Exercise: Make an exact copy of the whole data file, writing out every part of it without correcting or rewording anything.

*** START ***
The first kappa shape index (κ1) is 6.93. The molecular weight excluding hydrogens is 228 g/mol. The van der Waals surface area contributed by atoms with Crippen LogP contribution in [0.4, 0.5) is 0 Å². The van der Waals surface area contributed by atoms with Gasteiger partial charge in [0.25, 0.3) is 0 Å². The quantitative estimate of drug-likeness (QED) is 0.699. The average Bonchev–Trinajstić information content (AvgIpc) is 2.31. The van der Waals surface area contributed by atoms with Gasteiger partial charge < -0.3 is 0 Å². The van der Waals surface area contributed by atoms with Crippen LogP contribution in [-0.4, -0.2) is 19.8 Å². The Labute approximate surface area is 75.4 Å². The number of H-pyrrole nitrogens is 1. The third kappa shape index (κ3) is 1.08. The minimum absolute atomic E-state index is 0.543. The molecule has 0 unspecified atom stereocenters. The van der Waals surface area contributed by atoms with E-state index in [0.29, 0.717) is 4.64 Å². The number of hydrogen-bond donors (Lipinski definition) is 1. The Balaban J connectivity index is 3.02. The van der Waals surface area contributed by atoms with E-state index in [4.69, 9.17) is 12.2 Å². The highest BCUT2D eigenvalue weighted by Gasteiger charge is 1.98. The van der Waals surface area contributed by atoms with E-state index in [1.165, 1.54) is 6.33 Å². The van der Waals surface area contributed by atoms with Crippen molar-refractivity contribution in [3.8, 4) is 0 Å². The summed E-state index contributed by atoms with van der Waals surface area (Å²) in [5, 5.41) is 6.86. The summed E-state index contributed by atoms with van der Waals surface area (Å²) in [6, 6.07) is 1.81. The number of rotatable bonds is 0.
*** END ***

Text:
The first kappa shape index (κ1) is 6.93. The molecular weight excluding hydrogens is 228 g/mol. The van der Waals surface area contributed by atoms with Crippen LogP contribution in [0.4, 0.5) is 0 Å². The van der Waals surface area contributed by atoms with Gasteiger partial charge in [0.25, 0.3) is 0 Å². The quantitative estimate of drug-likeness (QED) is 0.699. The average Bonchev–Trinajstić information content (AvgIpc) is 2.31. The van der Waals surface area contributed by atoms with Gasteiger partial charge < -0.3 is 0 Å². The van der Waals surface area contributed by atoms with Crippen LogP contribution in [-0.4, -0.2) is 19.8 Å². The Labute approximate surface area is 75.4 Å². The number of H-pyrrole nitrogens is 1. The third kappa shape index (κ3) is 1.08. The minimum absolute atomic E-state index is 0.543. The molecule has 0 unspecified atom stereocenters. The van der Waals surface area contributed by atoms with E-state index in [0.29, 0.717) is 4.64 Å². The number of hydrogen-bond donors (Lipinski definition) is 1. The Balaban J connectivity index is 3.02. The van der Waals surface area contributed by atoms with E-state index in [4.69, 9.17) is 12.2 Å². The highest BCUT2D eigenvalue weighted by Gasteiger charge is 1.98. The van der Waals surface area contributed by atoms with E-state index in [1.165, 1.54) is 6.33 Å². The van der Waals surface area contributed by atoms with Crippen molar-refractivity contribution in [3.8, 4) is 0 Å². The summed E-state index contributed by atoms with van der Waals surface area (Å²) in [5, 5.41) is 6.86. The summed E-state index contributed by atoms with van der Waals surface area (Å²) in [6, 6.07) is 1.81. The number of rotatable bonds is 0.